Republican Mitt Romney is faltering with white working-class voters crucial to his party's drive to capture the White House, even as he tries to fend off a rising GOP challenger, Rick Santorum, who wields strong blue-collar appeal.
The wealthy former Bain Capital chief has led his rivals by comfortable margins among white college graduates, according to combined polls of voters in the first five states that held presidential nominating contests. But the exit and entry surveys showed only a modest Romney advantage among whites who lack college degrees, the yardstick analysts typically use to define the working class.
The imbalance was most pronounced among less-educated white men, with whom his lead disappeared.
More recent polling bears out the same problem for Romney. According to a national poll of Republicans released this week by the nonpartisan Pew Research Center, the former Massachusetts governor has a slender lead over Santorum among whites with degrees but trails him among working-class whites, 36 percent to 23 percent.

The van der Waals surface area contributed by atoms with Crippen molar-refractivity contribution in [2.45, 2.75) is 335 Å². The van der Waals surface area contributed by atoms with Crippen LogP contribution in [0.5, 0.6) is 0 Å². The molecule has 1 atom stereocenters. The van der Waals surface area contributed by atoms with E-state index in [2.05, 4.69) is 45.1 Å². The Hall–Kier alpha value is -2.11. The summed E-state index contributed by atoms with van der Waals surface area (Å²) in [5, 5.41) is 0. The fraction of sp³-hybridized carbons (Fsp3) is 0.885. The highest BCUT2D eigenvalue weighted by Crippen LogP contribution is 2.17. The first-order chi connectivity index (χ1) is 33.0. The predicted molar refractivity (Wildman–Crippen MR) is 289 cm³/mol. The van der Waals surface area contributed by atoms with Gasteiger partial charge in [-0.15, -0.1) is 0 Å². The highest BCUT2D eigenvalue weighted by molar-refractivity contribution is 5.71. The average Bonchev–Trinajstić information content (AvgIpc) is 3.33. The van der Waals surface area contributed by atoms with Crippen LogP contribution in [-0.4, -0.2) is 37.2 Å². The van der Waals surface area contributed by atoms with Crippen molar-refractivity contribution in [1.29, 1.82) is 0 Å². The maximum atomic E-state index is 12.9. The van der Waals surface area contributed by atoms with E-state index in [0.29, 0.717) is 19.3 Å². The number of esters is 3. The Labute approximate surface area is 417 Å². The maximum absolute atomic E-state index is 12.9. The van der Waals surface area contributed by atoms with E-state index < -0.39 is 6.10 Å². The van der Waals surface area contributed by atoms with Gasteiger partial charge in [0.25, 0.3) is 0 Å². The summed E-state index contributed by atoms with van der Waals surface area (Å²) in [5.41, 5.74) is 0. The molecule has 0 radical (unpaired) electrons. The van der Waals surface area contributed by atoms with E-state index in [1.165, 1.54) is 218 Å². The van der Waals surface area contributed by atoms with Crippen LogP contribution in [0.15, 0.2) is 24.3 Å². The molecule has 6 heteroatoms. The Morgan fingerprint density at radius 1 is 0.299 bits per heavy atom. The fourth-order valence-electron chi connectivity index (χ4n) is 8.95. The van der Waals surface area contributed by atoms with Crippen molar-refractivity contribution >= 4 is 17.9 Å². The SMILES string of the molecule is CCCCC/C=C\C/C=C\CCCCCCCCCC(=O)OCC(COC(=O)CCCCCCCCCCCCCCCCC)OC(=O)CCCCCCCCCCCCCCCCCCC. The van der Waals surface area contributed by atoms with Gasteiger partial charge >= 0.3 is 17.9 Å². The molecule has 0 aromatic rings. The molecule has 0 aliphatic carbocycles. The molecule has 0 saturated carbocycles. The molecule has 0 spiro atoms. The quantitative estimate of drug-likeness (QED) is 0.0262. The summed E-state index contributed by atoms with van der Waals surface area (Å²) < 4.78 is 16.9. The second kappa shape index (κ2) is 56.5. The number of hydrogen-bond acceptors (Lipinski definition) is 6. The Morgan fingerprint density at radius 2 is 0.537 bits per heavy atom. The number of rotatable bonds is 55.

Romney's lukewarm performance with less-educated whites could haunt him in the Feb. 28 Michigan primary. Though it's Romney's native state, Santorum is using his upbringing in the western Pennsylvania manufacturing town of Butler, his rougher-edged style and his "Made in America" proposals for boosting U.S. manufacturing to woo Michigan's many blue-collar voters.
Romney's weakness with working-class whites is a liability he would also have to address as the nominee. GOP presidential candidates often need big margins from this group to offset weaker support from others.
"It has to be a concern," said GOP pollster John McLaughlin, who is not working for a presidential candidate. "What these voters are looking for is, 'Tell me how you're going to help my life.' If we can't articulate that, then we're going to lose."